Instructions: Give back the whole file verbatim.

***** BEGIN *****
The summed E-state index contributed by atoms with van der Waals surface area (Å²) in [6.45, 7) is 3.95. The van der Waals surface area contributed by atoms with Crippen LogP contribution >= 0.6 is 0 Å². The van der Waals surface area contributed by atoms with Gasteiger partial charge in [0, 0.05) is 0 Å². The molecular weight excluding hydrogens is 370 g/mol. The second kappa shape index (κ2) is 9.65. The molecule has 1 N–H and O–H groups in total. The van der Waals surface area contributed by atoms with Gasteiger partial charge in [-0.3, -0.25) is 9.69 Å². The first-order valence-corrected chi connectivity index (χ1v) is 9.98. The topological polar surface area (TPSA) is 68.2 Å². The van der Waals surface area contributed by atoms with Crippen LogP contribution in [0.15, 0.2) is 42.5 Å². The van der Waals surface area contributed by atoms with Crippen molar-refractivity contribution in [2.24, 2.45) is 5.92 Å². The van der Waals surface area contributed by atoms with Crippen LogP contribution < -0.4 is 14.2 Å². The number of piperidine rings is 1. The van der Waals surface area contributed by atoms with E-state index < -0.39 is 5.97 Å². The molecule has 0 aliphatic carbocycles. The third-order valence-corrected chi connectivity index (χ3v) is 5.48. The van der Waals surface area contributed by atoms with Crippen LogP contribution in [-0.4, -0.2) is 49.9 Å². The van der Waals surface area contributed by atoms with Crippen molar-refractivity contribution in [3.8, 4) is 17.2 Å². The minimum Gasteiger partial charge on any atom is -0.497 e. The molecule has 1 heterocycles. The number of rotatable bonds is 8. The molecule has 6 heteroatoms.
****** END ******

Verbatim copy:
The summed E-state index contributed by atoms with van der Waals surface area (Å²) in [6.45, 7) is 3.95. The van der Waals surface area contributed by atoms with Crippen LogP contribution >= 0.6 is 0 Å². The van der Waals surface area contributed by atoms with Gasteiger partial charge in [0, 0.05) is 0 Å². The molecular weight excluding hydrogens is 370 g/mol. The second kappa shape index (κ2) is 9.65. The molecule has 1 N–H and O–H groups in total. The van der Waals surface area contributed by atoms with Gasteiger partial charge in [-0.3, -0.25) is 9.69 Å². The first-order valence-corrected chi connectivity index (χ1v) is 9.98. The topological polar surface area (TPSA) is 68.2 Å². The van der Waals surface area contributed by atoms with Crippen LogP contribution in [0.15, 0.2) is 42.5 Å². The van der Waals surface area contributed by atoms with Crippen molar-refractivity contribution in [2.24, 2.45) is 5.92 Å². The van der Waals surface area contributed by atoms with Crippen LogP contribution < -0.4 is 14.2 Å². The number of piperidine rings is 1. The van der Waals surface area contributed by atoms with E-state index < -0.39 is 5.97 Å². The molecule has 0 aliphatic carbocycles. The third-order valence-corrected chi connectivity index (χ3v) is 5.48. The van der Waals surface area contributed by atoms with Crippen LogP contribution in [-0.4, -0.2) is 49.9 Å². The van der Waals surface area contributed by atoms with Crippen molar-refractivity contribution in [3.8, 4) is 17.2 Å². The minimum Gasteiger partial charge on any atom is -0.497 e. The molecule has 1 heterocycles. The number of rotatable bonds is 8. The molecule has 6 heteroatoms.